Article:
If you’re thinking of converting the legal form of your small business from a corporation to a South Carolina LLC, you should be aware of some basic facts regarding the state’s business-entity conversion process. In general, the tax consequences associated with converting from a corporation to an LLC will be complicated. Therefore, for any kind of corporation-to-LLC conversion, you should consult with an experienced tax adviser.
Variable Elements of Conversions
First, let’s be clear that there is not just one kind of corporation, one tax status for an LLC, or one kind of conversion. On the contrary, there are:
- C corporations and S corporations
- for-profit corporations and non-profit corporations
- corporations formed under South Carolina law and corporations formed under other states’ laws
- multi-member LLCs and single-member LLCs
- LLCs taxed as partnerships, LLCs taxed as corporations, and LLCs taxed as “disregarded entities;” and
- multiple methods for converting your business—including statutory conversions, statutory mergers, and nonstatutory conversions
We won’t be looking at every possible combination of these variables. Instead, we’ll try to keep matters as simple as possible, focusing mainly on the general rules of South Carolina’s business-entity conversion statute as it applies to closely-held, for-profit South Carolina corporations converting to multi-member LLCs.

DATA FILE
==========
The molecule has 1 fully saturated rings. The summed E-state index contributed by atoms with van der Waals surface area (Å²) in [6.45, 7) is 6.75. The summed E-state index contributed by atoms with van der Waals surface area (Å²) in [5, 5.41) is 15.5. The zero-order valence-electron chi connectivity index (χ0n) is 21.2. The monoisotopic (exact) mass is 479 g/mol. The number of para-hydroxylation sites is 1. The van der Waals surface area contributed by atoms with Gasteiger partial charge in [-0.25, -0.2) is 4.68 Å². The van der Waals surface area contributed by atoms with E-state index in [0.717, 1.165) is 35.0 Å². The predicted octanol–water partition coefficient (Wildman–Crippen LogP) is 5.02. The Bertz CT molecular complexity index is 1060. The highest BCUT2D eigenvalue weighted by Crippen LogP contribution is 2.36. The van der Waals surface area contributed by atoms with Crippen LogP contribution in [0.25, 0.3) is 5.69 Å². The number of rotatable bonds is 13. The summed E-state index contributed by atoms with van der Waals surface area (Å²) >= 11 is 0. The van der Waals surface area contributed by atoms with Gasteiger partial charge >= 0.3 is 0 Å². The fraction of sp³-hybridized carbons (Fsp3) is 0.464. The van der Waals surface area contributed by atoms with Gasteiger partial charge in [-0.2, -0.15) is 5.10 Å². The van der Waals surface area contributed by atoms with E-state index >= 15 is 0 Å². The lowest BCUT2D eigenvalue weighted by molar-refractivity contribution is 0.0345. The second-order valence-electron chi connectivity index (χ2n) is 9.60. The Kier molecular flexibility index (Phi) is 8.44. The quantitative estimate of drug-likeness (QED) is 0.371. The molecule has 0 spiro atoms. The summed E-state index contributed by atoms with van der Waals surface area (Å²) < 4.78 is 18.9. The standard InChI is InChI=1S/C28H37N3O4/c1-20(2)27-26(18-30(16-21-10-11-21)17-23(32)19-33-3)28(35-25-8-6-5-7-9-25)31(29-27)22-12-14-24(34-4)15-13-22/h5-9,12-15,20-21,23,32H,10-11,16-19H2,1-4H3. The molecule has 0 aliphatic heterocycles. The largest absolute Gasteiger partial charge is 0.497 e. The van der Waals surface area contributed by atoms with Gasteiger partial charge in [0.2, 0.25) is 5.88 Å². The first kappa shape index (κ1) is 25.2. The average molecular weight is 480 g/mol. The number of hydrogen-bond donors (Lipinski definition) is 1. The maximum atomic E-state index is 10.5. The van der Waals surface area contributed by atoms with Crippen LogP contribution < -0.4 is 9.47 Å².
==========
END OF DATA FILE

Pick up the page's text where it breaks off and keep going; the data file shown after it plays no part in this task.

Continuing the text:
South Carolina’s Conversion Statute
In South Carolina, you can use a relatively new, simplified procedure that allows you to convert your business from a corporation to an LLC largely by filing a single document with the Secretary of State. This procedure, technically known as “statutory conversion,” automatically transfers your corporation’s assets and liabilities to the new LLC. Unlike other methods of conversion, only one business entity is involved: you do not need to separately form an LLC before the conversion can occur. The conversion procedure is codified primarily in Sections 33-11-111 and 33-11-112 of the South Carolina Code of Laws (S.C. Code).
To convert your South Carolina corporation to a South Carolina LLC, you need to:
- have your corporation’s board of directors adopt a plan of conversion (a.k.a. agreement of conversion)